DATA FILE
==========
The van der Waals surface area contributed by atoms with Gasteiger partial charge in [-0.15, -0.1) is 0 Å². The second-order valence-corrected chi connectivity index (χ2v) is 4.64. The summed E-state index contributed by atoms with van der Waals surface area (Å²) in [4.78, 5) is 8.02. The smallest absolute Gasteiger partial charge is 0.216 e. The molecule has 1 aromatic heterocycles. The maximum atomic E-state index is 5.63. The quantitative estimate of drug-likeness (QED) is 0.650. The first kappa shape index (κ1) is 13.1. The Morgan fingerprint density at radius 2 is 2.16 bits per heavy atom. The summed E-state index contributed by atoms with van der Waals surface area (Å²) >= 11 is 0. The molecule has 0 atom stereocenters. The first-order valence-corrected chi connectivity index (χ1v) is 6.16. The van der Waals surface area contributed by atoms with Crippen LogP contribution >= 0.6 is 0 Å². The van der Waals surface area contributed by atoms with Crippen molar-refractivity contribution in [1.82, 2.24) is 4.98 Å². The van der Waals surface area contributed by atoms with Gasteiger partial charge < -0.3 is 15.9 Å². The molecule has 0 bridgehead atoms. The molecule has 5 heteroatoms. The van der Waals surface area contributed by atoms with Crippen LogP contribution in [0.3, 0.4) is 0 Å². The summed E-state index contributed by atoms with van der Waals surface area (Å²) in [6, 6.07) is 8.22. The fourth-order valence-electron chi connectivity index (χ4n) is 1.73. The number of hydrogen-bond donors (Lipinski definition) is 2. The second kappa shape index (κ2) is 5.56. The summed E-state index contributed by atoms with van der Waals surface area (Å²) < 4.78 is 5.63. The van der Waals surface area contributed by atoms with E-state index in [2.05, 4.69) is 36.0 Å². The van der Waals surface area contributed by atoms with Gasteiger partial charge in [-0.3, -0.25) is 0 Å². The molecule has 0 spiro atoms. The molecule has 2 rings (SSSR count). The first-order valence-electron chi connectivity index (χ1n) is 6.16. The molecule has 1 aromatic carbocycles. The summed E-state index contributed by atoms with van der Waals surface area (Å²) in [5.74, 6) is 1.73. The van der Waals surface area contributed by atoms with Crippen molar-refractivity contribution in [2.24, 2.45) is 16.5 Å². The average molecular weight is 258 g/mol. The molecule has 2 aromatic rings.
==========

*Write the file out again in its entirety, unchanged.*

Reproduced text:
The van der Waals surface area contributed by atoms with Gasteiger partial charge in [-0.15, -0.1) is 0 Å². The second-order valence-corrected chi connectivity index (χ2v) is 4.64. The summed E-state index contributed by atoms with van der Waals surface area (Å²) in [4.78, 5) is 8.02. The smallest absolute Gasteiger partial charge is 0.216 e. The molecule has 1 aromatic heterocycles. The maximum atomic E-state index is 5.63. The quantitative estimate of drug-likeness (QED) is 0.650. The first kappa shape index (κ1) is 13.1. The Morgan fingerprint density at radius 2 is 2.16 bits per heavy atom. The summed E-state index contributed by atoms with van der Waals surface area (Å²) >= 11 is 0. The molecule has 0 atom stereocenters. The first-order valence-corrected chi connectivity index (χ1v) is 6.16. The van der Waals surface area contributed by atoms with Crippen LogP contribution >= 0.6 is 0 Å². The van der Waals surface area contributed by atoms with Crippen molar-refractivity contribution in [1.82, 2.24) is 4.98 Å². The van der Waals surface area contributed by atoms with Gasteiger partial charge < -0.3 is 15.9 Å². The molecule has 0 bridgehead atoms. The molecule has 5 heteroatoms. The van der Waals surface area contributed by atoms with Crippen LogP contribution in [0.3, 0.4) is 0 Å². The summed E-state index contributed by atoms with van der Waals surface area (Å²) in [6, 6.07) is 8.22. The fourth-order valence-electron chi connectivity index (χ4n) is 1.73. The number of hydrogen-bond donors (Lipinski definition) is 2. The second kappa shape index (κ2) is 5.56. The summed E-state index contributed by atoms with van der Waals surface area (Å²) < 4.78 is 5.63. The van der Waals surface area contributed by atoms with E-state index in [2.05, 4.69) is 36.0 Å². The van der Waals surface area contributed by atoms with Gasteiger partial charge in [-0.3, -0.25) is 0 Å². The molecule has 0 spiro atoms. The molecule has 2 rings (SSSR count). The first-order valence-electron chi connectivity index (χ1n) is 6.16. The molecule has 1 aromatic carbocycles. The summed E-state index contributed by atoms with van der Waals surface area (Å²) in [5.74, 6) is 1.73. The van der Waals surface area contributed by atoms with Crippen molar-refractivity contribution in [2.24, 2.45) is 16.5 Å². The average molecular weight is 258 g/mol. The molecule has 2 aromatic rings.